MD, PhD, MAE, FMedSci, FRSB, FRCP, FRCPEd.

Nausea and vomiting are common symptoms of patients with advanced cancer. While there is some evidence for acupuncture point stimulation in the treatment of these symptoms for patients having anticancer treatment, there is little for when they are not related to such treatment.

This study aimed to determine whether acupressure at the pericardium 6 sites can help treat nausea and vomiting suffered by palliative care patients with advanced cancer. The researchers conducted a double-blind randomized controlled trial-active versus placebo acupressure wristbands. In-patients with advanced cancer in two specialist palliative care units who fitted either or both of the following criteria were approached: nausea that was at least of moderate severity; vomiting daily on average for the prior 3 days.

A total of 57 patients were randomized to have either active or placebo acupressure wristbands. There was no difference in any of the outcome measures between the two groups:

  • change from the baseline number of vomits;
  • Visual Analogue Scale for ‘did acupressure wristbands help you to feel better?’;
  • the total number of doses of antiemetic medication;
  • the need for escalation of antiemetics.

The authors concluded that, in contrast to a previously published feasibility study, active acupressure wristbands were no better than placebo for specialist palliative care in patients with advanced cancer and nausea and vomiting.

When the research into acupuncture for nausea and vomiting began some 20 years ago, the evidence turned out to be encouraging. Later, as the studies became more and more rigorous, many trials failed to confirm the initial findings. Today, the totality of the evidence is far less convincing than it seemed years ago.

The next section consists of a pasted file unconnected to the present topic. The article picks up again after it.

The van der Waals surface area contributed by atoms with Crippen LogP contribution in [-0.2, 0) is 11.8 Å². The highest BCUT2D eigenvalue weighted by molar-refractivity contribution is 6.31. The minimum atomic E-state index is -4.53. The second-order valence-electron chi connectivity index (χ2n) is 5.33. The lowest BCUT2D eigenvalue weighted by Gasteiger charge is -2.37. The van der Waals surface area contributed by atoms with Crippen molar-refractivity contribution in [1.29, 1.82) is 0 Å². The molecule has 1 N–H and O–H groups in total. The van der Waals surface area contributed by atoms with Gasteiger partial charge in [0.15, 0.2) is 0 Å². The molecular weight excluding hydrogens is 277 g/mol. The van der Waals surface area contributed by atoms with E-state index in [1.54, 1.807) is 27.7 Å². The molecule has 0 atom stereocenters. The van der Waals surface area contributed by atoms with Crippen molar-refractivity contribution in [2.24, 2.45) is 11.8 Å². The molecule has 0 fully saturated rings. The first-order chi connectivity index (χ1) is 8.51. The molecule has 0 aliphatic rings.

This is a phenomenon that can be observed not just in acupuncture research but in many types of treatment:

  • Initially, over-enthusiastic researchers become victims of their own optimism.
  • These investigators are less into testing hypotheses than into confirming their own wishful thinking.
  • Thus, several positive trials emerge.
  • These, however, turn out to be methodologically flawed.
  • Eventually, the subject might be picked up by real scientists who truly test hypotheses.
  • More and more negative studies thus emerge.
  • Depending on how many flawed studies were initially published and how critical the authors of systematic reviews are, it can take years until the totality of the evidence depicts the true picture which discloses the initial findings as false-positive.

The message is, I think, clear: poor quality studies have the potential to mislead us for many years. Eventually, however, the self-cleansing ability of science should generate the truth about the value of any treatment. In other words:

poor-quality science is not just useless, it causes long-term harm

and

critical thinking prevents harm

 

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